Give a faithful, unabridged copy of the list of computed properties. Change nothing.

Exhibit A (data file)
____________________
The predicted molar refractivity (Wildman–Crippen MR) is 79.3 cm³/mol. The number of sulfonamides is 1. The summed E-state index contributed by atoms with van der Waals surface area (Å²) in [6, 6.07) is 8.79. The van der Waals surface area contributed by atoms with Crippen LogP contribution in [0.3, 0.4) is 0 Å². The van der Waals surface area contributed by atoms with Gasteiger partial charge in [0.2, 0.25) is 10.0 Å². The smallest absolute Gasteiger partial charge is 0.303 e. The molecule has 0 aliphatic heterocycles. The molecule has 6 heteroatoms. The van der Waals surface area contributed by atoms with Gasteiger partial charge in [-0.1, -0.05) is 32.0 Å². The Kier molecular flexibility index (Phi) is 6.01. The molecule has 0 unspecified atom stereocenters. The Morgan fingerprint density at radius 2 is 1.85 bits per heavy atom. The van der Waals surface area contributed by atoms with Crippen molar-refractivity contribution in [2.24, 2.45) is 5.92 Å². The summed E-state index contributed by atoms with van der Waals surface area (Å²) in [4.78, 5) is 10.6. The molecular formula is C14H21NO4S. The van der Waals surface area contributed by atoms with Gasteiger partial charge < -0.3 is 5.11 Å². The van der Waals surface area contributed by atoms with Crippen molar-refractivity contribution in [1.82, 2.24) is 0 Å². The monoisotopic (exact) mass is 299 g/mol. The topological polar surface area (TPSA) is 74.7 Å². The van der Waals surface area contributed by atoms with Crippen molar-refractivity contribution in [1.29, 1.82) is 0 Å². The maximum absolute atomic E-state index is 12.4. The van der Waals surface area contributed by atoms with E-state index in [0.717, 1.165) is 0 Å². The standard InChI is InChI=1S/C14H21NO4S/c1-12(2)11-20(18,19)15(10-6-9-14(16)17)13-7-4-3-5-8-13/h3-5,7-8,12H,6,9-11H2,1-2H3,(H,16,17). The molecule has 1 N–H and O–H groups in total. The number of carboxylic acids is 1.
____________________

The predicted molar refractivity (Wildman–Crippen MR) is 79.3 cm³/mol. The number of sulfonamides is 1. The summed E-state index contributed by atoms with van der Waals surface area (Å²) in [6, 6.07) is 8.79. The van der Waals surface area contributed by atoms with Crippen LogP contribution in [0.3, 0.4) is 0 Å². The van der Waals surface area contributed by atoms with Gasteiger partial charge in [0.2, 0.25) is 10.0 Å². The smallest absolute Gasteiger partial charge is 0.303 e. The molecule has 0 aliphatic heterocycles. The molecule has 6 heteroatoms. The van der Waals surface area contributed by atoms with Gasteiger partial charge in [-0.1, -0.05) is 32.0 Å². The Kier molecular flexibility index (Phi) is 6.01. The molecule has 0 unspecified atom stereocenters. The Morgan fingerprint density at radius 2 is 1.85 bits per heavy atom. The van der Waals surface area contributed by atoms with Crippen molar-refractivity contribution in [2.24, 2.45) is 5.92 Å². The summed E-state index contributed by atoms with van der Waals surface area (Å²) in [4.78, 5) is 10.6. The molecular formula is C14H21NO4S. The van der Waals surface area contributed by atoms with Gasteiger partial charge < -0.3 is 5.11 Å². The van der Waals surface area contributed by atoms with Crippen molar-refractivity contribution in [1.82, 2.24) is 0 Å². The monoisotopic (exact) mass is 299 g/mol. The topological polar surface area (TPSA) is 74.7 Å². The van der Waals surface area contributed by atoms with Crippen molar-refractivity contribution in [1.29, 1.82) is 0 Å². The maximum absolute atomic E-state index is 12.4. The van der Waals surface area contributed by atoms with E-state index in [0.717, 1.165) is 0 Å². The standard InChI is InChI=1S/C14H21NO4S/c1-12(2)11-20(18,19)15(10-6-9-14(16)17)13-7-4-3-5-8-13/h3-5,7-8,12H,6,9-11H2,1-2H3,(H,16,17). The molecule has 1 N–H and O–H groups in total. The number of carboxylic acids is 1.